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This is a study of Soviet policy in six West African countries: Ghana, Guinea, the Ivory Coast, Mali, Nigeria, and Senegal. Robert Legvold analyzes the awakening of Soviet Interest in sub-Saharan Africa and the growth, problems, and influences of the Soviet involvement from Ghana’s independence in 1957 to 1968.
Those nations are significant not only because they were the first African colonies to achieve independence and therefore have had the longest involvement with the Soviet Union, but also because together they supply illustrations of every problem that Black Africa poses for an outside nation’s foreign policy: from hypersensitive nationalism to what has been called neo-colonial dependence; from relative long-term stability to fundamental instability; from military coups d’état to civil war.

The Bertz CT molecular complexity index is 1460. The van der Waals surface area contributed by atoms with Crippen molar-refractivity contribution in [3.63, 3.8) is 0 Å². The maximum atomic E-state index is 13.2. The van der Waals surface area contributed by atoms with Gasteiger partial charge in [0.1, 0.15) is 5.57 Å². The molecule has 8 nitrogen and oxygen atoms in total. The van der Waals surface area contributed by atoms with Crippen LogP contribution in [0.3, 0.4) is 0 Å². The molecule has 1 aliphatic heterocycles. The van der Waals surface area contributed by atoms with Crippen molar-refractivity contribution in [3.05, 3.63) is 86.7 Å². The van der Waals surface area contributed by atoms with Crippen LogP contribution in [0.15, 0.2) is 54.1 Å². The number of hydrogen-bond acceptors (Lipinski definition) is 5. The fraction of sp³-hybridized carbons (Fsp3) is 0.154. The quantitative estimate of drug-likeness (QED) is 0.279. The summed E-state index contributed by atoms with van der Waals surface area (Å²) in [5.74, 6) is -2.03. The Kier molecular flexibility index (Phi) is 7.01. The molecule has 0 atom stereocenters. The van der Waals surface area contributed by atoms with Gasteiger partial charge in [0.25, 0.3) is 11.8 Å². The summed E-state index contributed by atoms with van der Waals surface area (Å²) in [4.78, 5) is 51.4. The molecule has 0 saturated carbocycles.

From the Soviet viewpoint the six countries range from the most progressive to the most reactionary. Each has had an interesting relationship with the Soviet Union.
The author considers several basic questions: How has the Soviet Union coped with the problems and opportunities created by Black Africa? How have its perceptions of Black Africa evolved during the first decade of its involvement there? Has policy shifted correspondingly with changes In these perceptions? Mr. Legvold explains why Black Africa lay largely ignored for years while Soviet leaders turned their attention to struggle and revolution in the Far East and South Asia. He has examined the Soviet and African press to trace the full evolution of Soviet attitudes and action in these countries, and has interviewed Soviet, African, and other officials. He compares Soviet policy as between one African nation and another, as well as between Africa and other continents.